High-Quality, High Resolution, High Ambitions – Openfilm is not YouTube. I think if you were to even call them a YouTube clone you might offend the site’s designers and founders not to mention the content publishers and users. Instead, OpenFilm is more like the Lexus of the video sharing social communities. All shiny and sleek with that new video sharing smell. So let’s fire it up and take it for a test ride.

The first thing you are likely to notice when you get to Openfilm.com is that it’s in beta. Well OK, maybe not, maybe it will be the slick front page with minimalist elements presenting you with a variety of options while not overloading your senses. It does get a little messy down at the bottom, but that is why we have got those pull-out floor mats in the Lexus, right?

Of course just as the Lexus is a hit on the old pocketbook, so OpenFilm.com is a hit on the processor. With my less-than-new computer I was unable to watch films satisfactorily in Firefox 3, IE6 and  Google Chrome. I checked the task manager and found that Chrome was consuming 50-75% of the processor when attempting to show a video. Of course, just like driving, your mileage may vary and you might have a fine experience if you have the processor. I tried the same film in all browsers and even tested against blinkx and blip.tv. What I found was that Hi-Res and the larger display size seriously bogged down the playback even after the video was entirely buffered. However, shrinking it in the player did wonders for the playback quality, as in it was watchable even full screen then. In fact I even got hooked into a series which is partly what has taken me so long to write this.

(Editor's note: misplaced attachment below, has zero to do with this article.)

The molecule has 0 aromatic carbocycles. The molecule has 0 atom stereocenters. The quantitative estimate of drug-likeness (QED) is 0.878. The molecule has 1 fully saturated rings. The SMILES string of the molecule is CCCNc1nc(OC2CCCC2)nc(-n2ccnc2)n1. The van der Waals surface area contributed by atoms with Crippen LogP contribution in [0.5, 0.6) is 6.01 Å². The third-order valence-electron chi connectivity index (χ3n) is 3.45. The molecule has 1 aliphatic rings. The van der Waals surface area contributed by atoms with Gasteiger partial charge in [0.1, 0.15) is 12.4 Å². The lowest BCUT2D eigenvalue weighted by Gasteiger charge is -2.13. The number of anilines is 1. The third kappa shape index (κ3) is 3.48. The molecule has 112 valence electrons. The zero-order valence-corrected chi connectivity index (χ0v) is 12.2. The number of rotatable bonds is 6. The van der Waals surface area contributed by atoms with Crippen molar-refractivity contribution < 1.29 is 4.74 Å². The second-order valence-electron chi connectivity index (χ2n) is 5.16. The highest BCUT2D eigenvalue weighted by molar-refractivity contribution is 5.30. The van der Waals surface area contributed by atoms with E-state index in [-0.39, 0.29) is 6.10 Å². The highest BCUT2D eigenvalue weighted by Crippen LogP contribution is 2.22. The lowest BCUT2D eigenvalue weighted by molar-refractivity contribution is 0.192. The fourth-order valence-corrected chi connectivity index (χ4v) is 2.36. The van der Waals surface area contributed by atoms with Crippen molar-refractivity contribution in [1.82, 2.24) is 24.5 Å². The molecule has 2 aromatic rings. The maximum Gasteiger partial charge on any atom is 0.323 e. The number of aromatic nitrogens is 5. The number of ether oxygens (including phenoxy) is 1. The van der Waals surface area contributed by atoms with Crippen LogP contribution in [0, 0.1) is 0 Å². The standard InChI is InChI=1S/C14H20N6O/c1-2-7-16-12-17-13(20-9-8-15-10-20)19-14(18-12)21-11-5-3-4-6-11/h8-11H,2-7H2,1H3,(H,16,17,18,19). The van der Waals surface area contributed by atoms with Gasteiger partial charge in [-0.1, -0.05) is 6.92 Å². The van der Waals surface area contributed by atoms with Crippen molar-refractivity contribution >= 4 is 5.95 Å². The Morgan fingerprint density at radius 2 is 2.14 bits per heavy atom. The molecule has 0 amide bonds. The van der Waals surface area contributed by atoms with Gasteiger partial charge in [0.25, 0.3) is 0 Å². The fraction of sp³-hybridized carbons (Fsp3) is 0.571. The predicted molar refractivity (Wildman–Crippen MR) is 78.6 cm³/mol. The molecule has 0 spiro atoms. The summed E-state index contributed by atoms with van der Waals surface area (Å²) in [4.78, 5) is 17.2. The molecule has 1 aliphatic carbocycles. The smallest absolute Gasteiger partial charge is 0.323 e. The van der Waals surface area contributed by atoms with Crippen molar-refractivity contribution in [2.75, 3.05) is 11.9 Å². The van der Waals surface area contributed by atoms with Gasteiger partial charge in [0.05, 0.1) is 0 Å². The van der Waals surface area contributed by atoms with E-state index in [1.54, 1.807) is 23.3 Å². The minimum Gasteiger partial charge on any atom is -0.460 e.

The thing that really surprised me was the fact that the production values were far better than pretty much, every other video sharing site I’ve seen (which is a lot if you’ve been reading ReelSEO over the last few months). Much of the content is original and some of it is quite good. All of it looks fairly professional, even if it’s not all interesting. However, we’re not here to review the content, we’re here to talk about the marketing aspects of the site.

Openfilm.com offers publishers a 50/50 split of revenue generated by advertisements. It seems that they hand pick certain content to participate in this program so that the high level of quality content is kept intact and the program continues to have earning potential.

Elitist you say? Smart I would say in reply. By getting advertisers on board and promising that their ads will only show around premium level means that is what they will expect and so the high level must be maintained to maintain the ad revenue. Plus, since the site puts the service forward as the “Lexus of video sharing sites” (my words, not theirs), this is almost mandatory. I’m very interested in how much vetting goes on behind the scenes when new videos are submitted. To that end I think I will try to get an interview with someone at Openfilm to talk more about the service.

So why am I telling you about Openfilm?

Well for several reasons. First off it’s a potential place for online marketing and ad placement. Second it’s a well-built video sharing site. I especially like that when you mouse over the thumbnail for a video if gives you a better view of the video as if flips through thumbs created throughout the video. No more trying to decide if a video is what you want simply from one still image. Third, it’s a full-featured way to promote your videos that you are taking time, energy and money to create with channels, subscriptions and more. In essence it’s a one-stop shop for social, high-quality video sharing. Finally, even though it’s in beta  it’s well-made and the video content is high quality and I think it’s going to be a contender for both original video content online and those all important advertising budgets. Well I’m off to take Openfilm.com onto the highway for some long haul testing, or really I’m just going to watch as much Wormtooth Nation as I can for the rest of the evening.